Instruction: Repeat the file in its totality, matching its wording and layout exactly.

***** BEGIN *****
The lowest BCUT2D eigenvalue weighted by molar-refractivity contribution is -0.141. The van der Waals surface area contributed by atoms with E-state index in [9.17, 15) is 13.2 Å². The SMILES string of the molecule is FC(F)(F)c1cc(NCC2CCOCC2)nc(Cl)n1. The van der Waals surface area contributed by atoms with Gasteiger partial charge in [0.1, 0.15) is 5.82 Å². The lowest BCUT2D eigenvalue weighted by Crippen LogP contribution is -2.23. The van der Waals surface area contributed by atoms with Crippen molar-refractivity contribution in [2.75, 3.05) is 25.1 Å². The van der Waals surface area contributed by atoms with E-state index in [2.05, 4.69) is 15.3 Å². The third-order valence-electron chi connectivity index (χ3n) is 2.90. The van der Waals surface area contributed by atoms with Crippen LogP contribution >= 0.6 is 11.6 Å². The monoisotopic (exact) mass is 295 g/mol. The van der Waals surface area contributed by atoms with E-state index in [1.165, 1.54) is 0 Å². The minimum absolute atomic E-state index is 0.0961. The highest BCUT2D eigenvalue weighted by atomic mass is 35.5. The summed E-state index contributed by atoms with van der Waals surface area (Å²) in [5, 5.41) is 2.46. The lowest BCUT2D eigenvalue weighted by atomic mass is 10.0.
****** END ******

The lowest BCUT2D eigenvalue weighted by molar-refractivity contribution is -0.141. The van der Waals surface area contributed by atoms with E-state index in [9.17, 15) is 13.2 Å². The SMILES string of the molecule is FC(F)(F)c1cc(NCC2CCOCC2)nc(Cl)n1. The van der Waals surface area contributed by atoms with Gasteiger partial charge in [0.1, 0.15) is 5.82 Å². The lowest BCUT2D eigenvalue weighted by Crippen LogP contribution is -2.23. The van der Waals surface area contributed by atoms with Crippen molar-refractivity contribution in [2.75, 3.05) is 25.1 Å². The van der Waals surface area contributed by atoms with E-state index in [2.05, 4.69) is 15.3 Å². The third-order valence-electron chi connectivity index (χ3n) is 2.90. The van der Waals surface area contributed by atoms with Crippen LogP contribution >= 0.6 is 11.6 Å². The monoisotopic (exact) mass is 295 g/mol. The van der Waals surface area contributed by atoms with E-state index in [1.165, 1.54) is 0 Å². The minimum absolute atomic E-state index is 0.0961. The highest BCUT2D eigenvalue weighted by atomic mass is 35.5. The summed E-state index contributed by atoms with van der Waals surface area (Å²) in [5, 5.41) is 2.46. The lowest BCUT2D eigenvalue weighted by atomic mass is 10.0.